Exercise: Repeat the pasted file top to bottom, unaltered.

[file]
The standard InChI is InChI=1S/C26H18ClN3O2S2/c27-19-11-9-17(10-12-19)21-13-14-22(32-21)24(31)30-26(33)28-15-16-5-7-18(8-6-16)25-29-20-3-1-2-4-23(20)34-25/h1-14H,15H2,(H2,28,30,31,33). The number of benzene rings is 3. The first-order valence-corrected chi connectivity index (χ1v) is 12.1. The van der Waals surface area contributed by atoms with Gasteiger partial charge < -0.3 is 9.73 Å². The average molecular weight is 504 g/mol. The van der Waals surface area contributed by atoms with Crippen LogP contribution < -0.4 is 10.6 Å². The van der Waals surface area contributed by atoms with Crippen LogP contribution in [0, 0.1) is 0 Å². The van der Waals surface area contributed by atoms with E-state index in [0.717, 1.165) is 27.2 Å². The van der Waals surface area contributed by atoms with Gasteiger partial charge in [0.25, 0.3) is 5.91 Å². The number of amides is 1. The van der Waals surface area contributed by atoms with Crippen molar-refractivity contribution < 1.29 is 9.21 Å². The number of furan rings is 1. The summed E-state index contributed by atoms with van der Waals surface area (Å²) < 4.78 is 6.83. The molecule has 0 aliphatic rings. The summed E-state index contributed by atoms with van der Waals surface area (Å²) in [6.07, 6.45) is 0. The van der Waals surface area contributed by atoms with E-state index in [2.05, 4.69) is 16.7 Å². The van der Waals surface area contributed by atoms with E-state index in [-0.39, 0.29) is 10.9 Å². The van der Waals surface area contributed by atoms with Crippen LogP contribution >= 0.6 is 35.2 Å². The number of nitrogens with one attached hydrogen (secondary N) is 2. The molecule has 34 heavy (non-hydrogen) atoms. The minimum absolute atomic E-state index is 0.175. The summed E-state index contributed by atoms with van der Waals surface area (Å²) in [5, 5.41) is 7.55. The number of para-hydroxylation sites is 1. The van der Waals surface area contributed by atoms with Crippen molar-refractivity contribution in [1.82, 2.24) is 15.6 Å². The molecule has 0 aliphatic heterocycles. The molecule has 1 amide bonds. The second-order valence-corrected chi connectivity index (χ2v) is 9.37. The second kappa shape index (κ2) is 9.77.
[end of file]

The standard InChI is InChI=1S/C26H18ClN3O2S2/c27-19-11-9-17(10-12-19)21-13-14-22(32-21)24(31)30-26(33)28-15-16-5-7-18(8-6-16)25-29-20-3-1-2-4-23(20)34-25/h1-14H,15H2,(H2,28,30,31,33). The number of benzene rings is 3. The first-order valence-corrected chi connectivity index (χ1v) is 12.1. The van der Waals surface area contributed by atoms with Gasteiger partial charge < -0.3 is 9.73 Å². The average molecular weight is 504 g/mol. The van der Waals surface area contributed by atoms with Crippen LogP contribution < -0.4 is 10.6 Å². The van der Waals surface area contributed by atoms with Crippen LogP contribution in [0, 0.1) is 0 Å². The van der Waals surface area contributed by atoms with E-state index in [0.717, 1.165) is 27.2 Å². The van der Waals surface area contributed by atoms with Gasteiger partial charge in [0.25, 0.3) is 5.91 Å². The number of amides is 1. The van der Waals surface area contributed by atoms with Crippen molar-refractivity contribution < 1.29 is 9.21 Å². The number of furan rings is 1. The summed E-state index contributed by atoms with van der Waals surface area (Å²) < 4.78 is 6.83. The molecule has 0 aliphatic rings. The summed E-state index contributed by atoms with van der Waals surface area (Å²) in [6.07, 6.45) is 0. The van der Waals surface area contributed by atoms with E-state index in [2.05, 4.69) is 16.7 Å². The van der Waals surface area contributed by atoms with E-state index in [-0.39, 0.29) is 10.9 Å². The van der Waals surface area contributed by atoms with Crippen LogP contribution >= 0.6 is 35.2 Å². The number of nitrogens with one attached hydrogen (secondary N) is 2. The molecule has 34 heavy (non-hydrogen) atoms. The minimum absolute atomic E-state index is 0.175. The summed E-state index contributed by atoms with van der Waals surface area (Å²) in [5, 5.41) is 7.55. The number of para-hydroxylation sites is 1. The van der Waals surface area contributed by atoms with Crippen molar-refractivity contribution in [1.82, 2.24) is 15.6 Å². The molecule has 0 aliphatic heterocycles. The molecule has 1 amide bonds. The second-order valence-corrected chi connectivity index (χ2v) is 9.37. The second kappa shape index (κ2) is 9.77.